How to Report to the Board of Directors

by Corey Hill; Updated September 26, 2017
Men in business meeting

A board of directors requires that management report to it all of an organization's relevant information in a concise, easy to follow format. You will need to report on the financial health of the organization and share your plans with the board.

Step 1

Prepare all necessary documents and provide a copy to each board member. At a minimum, you should provide to the board a financial statement and a management report noting anything unusual that has occurred. The financial statement should be no longer than one page.

Step 2

Review the minutes from the last meeting of the board. If there are any items from the last board meeting that are awaiting resolution, address them at this time. Otherwise, you should spend very little time on review of the minutes from the last meeting.

Step 3

Give an overview of what has happened in the organization since the last time the board met or the last time that you reported to the board. Do not devote unnecessary time to aspects of the organization that are operating normally. You should only spend a sentence or two on operations of the organization that are not exceptional in any way.

Step 4

Compare what was planned to what actually happened. Mention any acquisitions of property or new assets, employee issues, including relevant new hires or terminations, and new programs, services or products. Do not leave out negative outcomes.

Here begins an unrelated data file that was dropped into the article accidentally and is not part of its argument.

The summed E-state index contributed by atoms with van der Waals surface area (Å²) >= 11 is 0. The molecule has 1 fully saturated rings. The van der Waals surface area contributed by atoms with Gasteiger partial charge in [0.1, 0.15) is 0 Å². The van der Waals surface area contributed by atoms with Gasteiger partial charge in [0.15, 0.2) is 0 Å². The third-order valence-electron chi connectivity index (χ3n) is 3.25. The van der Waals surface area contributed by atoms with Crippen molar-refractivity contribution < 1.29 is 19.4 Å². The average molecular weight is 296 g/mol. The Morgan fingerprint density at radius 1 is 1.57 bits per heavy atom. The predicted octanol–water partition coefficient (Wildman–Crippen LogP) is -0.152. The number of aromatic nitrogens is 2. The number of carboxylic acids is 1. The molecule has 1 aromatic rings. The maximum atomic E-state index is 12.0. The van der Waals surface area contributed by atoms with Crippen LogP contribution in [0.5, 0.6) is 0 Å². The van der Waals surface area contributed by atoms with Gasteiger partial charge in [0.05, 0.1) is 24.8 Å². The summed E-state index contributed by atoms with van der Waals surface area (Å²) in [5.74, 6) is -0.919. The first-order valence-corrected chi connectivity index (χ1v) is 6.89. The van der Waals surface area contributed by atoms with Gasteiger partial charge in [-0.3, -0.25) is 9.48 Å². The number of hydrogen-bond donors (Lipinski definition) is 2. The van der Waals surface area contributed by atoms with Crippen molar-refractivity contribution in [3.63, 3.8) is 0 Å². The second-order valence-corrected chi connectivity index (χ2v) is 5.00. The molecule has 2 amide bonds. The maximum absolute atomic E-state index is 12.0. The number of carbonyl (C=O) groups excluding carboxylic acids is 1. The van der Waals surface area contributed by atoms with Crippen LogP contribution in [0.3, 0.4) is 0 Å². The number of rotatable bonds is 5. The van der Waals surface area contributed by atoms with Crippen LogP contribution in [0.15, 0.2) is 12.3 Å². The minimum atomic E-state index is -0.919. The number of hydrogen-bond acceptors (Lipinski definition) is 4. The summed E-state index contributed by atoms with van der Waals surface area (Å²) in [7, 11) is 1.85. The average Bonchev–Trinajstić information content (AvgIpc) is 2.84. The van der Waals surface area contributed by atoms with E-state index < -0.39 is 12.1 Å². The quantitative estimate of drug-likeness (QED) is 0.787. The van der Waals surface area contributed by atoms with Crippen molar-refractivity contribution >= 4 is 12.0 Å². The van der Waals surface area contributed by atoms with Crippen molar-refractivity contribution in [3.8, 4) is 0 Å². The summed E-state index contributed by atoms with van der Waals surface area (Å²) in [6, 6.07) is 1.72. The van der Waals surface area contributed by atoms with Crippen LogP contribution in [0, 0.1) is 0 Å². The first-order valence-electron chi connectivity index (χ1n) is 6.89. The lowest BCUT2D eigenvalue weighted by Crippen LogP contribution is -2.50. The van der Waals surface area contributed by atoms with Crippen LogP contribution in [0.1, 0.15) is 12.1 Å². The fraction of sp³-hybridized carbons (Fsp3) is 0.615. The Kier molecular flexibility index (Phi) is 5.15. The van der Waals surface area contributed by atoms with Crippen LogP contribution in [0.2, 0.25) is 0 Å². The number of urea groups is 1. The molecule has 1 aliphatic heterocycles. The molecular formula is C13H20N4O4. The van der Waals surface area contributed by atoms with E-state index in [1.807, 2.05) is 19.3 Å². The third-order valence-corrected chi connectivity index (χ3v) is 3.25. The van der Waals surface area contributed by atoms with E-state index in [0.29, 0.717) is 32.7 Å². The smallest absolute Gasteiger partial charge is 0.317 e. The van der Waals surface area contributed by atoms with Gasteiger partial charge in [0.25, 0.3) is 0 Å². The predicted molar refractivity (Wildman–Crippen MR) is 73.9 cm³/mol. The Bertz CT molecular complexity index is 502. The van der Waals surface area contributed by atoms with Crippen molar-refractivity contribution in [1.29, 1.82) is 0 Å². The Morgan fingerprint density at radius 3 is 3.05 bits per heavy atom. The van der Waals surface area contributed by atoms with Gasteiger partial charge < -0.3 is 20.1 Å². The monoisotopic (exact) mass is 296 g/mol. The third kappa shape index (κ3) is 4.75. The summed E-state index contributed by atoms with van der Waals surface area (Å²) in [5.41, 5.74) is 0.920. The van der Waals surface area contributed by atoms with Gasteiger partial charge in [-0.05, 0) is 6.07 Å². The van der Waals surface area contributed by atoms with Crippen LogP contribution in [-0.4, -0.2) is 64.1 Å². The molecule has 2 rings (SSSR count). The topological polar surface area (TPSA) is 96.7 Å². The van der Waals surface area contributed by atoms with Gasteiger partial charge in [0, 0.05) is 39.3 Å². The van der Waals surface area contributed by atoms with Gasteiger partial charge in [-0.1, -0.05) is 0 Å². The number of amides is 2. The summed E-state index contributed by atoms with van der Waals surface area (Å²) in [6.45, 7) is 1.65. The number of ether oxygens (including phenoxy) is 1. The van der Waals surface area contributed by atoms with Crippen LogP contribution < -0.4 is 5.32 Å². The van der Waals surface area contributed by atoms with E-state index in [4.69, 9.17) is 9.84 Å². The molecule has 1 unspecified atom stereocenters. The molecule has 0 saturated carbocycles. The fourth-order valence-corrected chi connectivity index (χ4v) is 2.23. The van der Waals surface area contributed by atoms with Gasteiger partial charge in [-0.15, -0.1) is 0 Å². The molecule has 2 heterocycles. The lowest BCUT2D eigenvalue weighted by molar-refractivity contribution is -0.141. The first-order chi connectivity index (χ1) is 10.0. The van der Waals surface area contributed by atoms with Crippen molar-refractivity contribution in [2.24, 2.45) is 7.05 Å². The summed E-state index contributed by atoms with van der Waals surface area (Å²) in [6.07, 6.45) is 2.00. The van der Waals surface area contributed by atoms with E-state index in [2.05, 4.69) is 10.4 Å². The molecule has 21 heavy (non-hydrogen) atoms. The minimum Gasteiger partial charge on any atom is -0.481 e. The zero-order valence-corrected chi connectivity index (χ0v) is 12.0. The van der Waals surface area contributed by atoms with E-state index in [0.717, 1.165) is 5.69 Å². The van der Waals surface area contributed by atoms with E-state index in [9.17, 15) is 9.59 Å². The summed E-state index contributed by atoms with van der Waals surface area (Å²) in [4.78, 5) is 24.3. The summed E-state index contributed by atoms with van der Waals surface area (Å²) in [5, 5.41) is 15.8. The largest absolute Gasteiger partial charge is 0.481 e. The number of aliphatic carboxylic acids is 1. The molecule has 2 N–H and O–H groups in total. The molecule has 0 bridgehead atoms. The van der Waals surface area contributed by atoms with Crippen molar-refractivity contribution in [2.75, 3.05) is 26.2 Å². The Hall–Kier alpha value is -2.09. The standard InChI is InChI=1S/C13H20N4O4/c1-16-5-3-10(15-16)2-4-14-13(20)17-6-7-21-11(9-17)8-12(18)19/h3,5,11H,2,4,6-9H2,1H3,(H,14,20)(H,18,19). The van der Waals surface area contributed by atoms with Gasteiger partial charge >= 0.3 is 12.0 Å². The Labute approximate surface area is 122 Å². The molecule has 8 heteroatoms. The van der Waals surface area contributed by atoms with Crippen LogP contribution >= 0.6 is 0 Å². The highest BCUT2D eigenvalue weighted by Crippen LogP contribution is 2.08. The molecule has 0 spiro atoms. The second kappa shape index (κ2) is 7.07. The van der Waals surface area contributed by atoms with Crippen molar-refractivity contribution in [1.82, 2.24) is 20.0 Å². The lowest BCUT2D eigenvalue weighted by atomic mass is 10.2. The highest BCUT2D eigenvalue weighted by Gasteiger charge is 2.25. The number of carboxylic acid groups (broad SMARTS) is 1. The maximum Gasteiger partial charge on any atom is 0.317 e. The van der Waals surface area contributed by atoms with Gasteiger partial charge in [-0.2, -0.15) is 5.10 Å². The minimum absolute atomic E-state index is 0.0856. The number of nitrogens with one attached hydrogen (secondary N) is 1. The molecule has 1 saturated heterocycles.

Step 5

Distribute and review the financial statements. Point out to board members your organization's overall profit or loss. If there are any significant departures from projections, offer a concise explanation.

Step 6

Outline your plans for the future of the organization, including a broad overview of the projected growth, revenues, new projects and employee development.

Step 7

Solicit the comments of the board through a question and answer session. Ask the board members if they understand the projected growth of the organization and what their recommendations may be. At this time, you should also set a date for the next meeting of the board, if possible.

About the Author

Corey Hill is a writer and political activist living in the San Francisco Bay Area. He began writing professionally in 2003 and has published articles in "The Alameda Sun," "Drink Me Magazine," "Common Ground Magazine," Alternet and "The East Bay Express."

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